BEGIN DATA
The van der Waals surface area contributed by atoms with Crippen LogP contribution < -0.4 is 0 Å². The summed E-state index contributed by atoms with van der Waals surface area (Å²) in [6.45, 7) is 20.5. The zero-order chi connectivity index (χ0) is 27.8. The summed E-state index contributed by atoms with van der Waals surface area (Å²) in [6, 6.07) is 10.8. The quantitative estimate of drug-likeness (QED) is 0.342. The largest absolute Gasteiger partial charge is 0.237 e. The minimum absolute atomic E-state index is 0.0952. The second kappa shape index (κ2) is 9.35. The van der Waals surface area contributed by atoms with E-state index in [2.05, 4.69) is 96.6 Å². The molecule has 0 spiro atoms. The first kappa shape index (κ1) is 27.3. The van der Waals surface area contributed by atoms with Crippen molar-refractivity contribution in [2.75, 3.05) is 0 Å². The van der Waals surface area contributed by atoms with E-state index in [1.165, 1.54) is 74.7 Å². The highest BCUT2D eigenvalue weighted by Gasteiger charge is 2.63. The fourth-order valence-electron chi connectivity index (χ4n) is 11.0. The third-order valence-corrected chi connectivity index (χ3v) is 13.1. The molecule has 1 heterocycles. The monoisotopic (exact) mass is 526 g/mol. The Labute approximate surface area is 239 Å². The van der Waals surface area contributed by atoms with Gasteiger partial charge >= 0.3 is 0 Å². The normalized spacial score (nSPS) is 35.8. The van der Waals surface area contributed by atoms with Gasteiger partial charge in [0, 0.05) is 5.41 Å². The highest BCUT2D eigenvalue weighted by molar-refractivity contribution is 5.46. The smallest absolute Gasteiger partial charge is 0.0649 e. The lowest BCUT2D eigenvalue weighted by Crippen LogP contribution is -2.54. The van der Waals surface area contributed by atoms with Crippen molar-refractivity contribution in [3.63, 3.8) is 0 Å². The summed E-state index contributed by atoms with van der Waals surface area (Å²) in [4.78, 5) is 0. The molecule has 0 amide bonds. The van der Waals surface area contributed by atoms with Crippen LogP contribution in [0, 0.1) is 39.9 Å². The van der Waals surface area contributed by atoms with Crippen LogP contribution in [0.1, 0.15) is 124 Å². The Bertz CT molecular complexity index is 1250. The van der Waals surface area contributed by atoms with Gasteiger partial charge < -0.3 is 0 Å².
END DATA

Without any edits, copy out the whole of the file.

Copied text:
The van der Waals surface area contributed by atoms with Crippen LogP contribution < -0.4 is 0 Å². The summed E-state index contributed by atoms with van der Waals surface area (Å²) in [6.45, 7) is 20.5. The zero-order chi connectivity index (χ0) is 27.8. The summed E-state index contributed by atoms with van der Waals surface area (Å²) in [6, 6.07) is 10.8. The quantitative estimate of drug-likeness (QED) is 0.342. The largest absolute Gasteiger partial charge is 0.237 e. The minimum absolute atomic E-state index is 0.0952. The second kappa shape index (κ2) is 9.35. The van der Waals surface area contributed by atoms with E-state index in [2.05, 4.69) is 96.6 Å². The molecule has 0 spiro atoms. The first kappa shape index (κ1) is 27.3. The van der Waals surface area contributed by atoms with Crippen molar-refractivity contribution in [2.75, 3.05) is 0 Å². The van der Waals surface area contributed by atoms with E-state index in [1.165, 1.54) is 74.7 Å². The highest BCUT2D eigenvalue weighted by Gasteiger charge is 2.63. The fourth-order valence-electron chi connectivity index (χ4n) is 11.0. The third-order valence-corrected chi connectivity index (χ3v) is 13.1. The molecule has 1 heterocycles. The monoisotopic (exact) mass is 526 g/mol. The Labute approximate surface area is 239 Å². The van der Waals surface area contributed by atoms with Gasteiger partial charge >= 0.3 is 0 Å². The normalized spacial score (nSPS) is 35.8. The van der Waals surface area contributed by atoms with Gasteiger partial charge in [0, 0.05) is 5.41 Å². The highest BCUT2D eigenvalue weighted by molar-refractivity contribution is 5.46. The smallest absolute Gasteiger partial charge is 0.0649 e. The lowest BCUT2D eigenvalue weighted by Crippen LogP contribution is -2.54. The van der Waals surface area contributed by atoms with Crippen molar-refractivity contribution in [3.63, 3.8) is 0 Å². The summed E-state index contributed by atoms with van der Waals surface area (Å²) in [4.78, 5) is 0. The molecule has 0 amide bonds. The van der Waals surface area contributed by atoms with Crippen LogP contribution in [0, 0.1) is 39.9 Å². The van der Waals surface area contributed by atoms with Crippen LogP contribution in [0.1, 0.15) is 124 Å². The Bertz CT molecular complexity index is 1250. The van der Waals surface area contributed by atoms with Gasteiger partial charge < -0.3 is 0 Å².